After three days of political dialogue, President Patrice Talon committed himself to the implementation of the recommendations. But seeing that the National Assembly bears the greatest responsibility, the Head of State threw the ball into the parliamentarians’ court as in the early hours of the political crisis.
Before the controversial elections of 28 April 2019, the President of the Republic had repeatedly demonstrated his willingness to act to review the electoral laws, the main sources of the crisis. Obviously, if it were up to Patrice Talon, the crisis would have been resolved in the first few hours. But he felt that it was up to Parliament to take responsibility. Unfortunately, this option has shown its limitations. People went around in circles and the crisis got worse.
Once again determined to put an end to the crisis, Patrice Talon is once again forced to put the National Assembly at the centre of the actions to be taken to implement the recommendations of the political dialogue. “The effective implementation of these recommendations requires in my sens the intervention of the national representation,” Patrice Talon told Parliament officials.
Will this time be the right time?
A few days before the parliamentary elections in which the opposition and other parties were not allowed to participate, President Patrice Talon called on Parliament to find a consensus on how to review the disputed laws. This action should allow all political sensitivities to take part in the elections. But when it comes down to it, nothing concrete will be done. In Parliament, opponents and supporters remained on their side.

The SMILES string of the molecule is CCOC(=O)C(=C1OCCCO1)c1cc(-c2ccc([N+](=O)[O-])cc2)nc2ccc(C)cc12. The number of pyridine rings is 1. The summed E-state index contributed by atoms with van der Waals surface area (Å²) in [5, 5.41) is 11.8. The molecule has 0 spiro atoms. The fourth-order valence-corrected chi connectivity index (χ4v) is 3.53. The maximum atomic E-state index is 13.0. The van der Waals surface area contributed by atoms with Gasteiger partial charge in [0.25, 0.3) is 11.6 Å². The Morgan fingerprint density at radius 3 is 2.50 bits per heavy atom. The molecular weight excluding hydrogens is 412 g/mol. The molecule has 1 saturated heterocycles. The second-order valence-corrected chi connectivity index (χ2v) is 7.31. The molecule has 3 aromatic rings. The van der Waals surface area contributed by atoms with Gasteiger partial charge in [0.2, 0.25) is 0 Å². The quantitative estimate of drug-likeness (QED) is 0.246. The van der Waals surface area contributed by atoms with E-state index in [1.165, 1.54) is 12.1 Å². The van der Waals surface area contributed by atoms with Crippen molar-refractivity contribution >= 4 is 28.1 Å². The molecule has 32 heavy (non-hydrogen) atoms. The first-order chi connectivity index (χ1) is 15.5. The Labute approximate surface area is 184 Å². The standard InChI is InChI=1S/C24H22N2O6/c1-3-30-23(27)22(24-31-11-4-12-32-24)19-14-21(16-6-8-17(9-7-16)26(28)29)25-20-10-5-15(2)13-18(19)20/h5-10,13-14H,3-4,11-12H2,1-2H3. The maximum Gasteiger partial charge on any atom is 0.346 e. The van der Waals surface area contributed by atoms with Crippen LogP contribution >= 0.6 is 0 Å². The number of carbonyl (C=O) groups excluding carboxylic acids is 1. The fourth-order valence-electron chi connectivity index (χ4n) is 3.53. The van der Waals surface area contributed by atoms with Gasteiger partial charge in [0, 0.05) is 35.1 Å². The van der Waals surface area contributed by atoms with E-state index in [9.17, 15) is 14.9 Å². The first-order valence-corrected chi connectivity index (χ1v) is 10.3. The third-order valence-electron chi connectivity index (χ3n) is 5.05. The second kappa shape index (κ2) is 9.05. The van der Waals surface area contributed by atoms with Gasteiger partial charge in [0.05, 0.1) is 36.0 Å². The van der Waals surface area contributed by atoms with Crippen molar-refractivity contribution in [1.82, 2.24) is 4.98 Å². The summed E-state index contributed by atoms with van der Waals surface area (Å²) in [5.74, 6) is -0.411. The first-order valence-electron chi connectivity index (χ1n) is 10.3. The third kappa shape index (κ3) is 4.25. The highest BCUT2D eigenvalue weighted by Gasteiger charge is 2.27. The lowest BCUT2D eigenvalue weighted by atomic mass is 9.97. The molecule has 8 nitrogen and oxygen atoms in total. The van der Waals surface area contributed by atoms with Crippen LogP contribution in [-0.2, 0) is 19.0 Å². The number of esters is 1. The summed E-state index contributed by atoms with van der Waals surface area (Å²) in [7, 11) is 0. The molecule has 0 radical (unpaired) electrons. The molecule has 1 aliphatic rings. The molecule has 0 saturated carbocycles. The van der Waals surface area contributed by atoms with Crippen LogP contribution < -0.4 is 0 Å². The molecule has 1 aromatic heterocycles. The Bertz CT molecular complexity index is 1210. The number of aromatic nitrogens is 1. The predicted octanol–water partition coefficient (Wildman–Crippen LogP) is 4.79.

Only the two political blocs created with the anointing of the President of the Republic were able to participate in the elections. Excluded, the opposition has since refused to recognize the 8th legislature. The crisis led to electoral violence with material and human damage. Will the Parliament composed of the MEPs from this crisis find the right therapy this time to put a definitive end to the crisis?
Faced with this concern, some political life observers are very optimistic. For them, the current context is not comparable to that experienced before the elections. They believe that parliamentarians labelled “illegitimate” will be in good faith to get the country out of the crisis.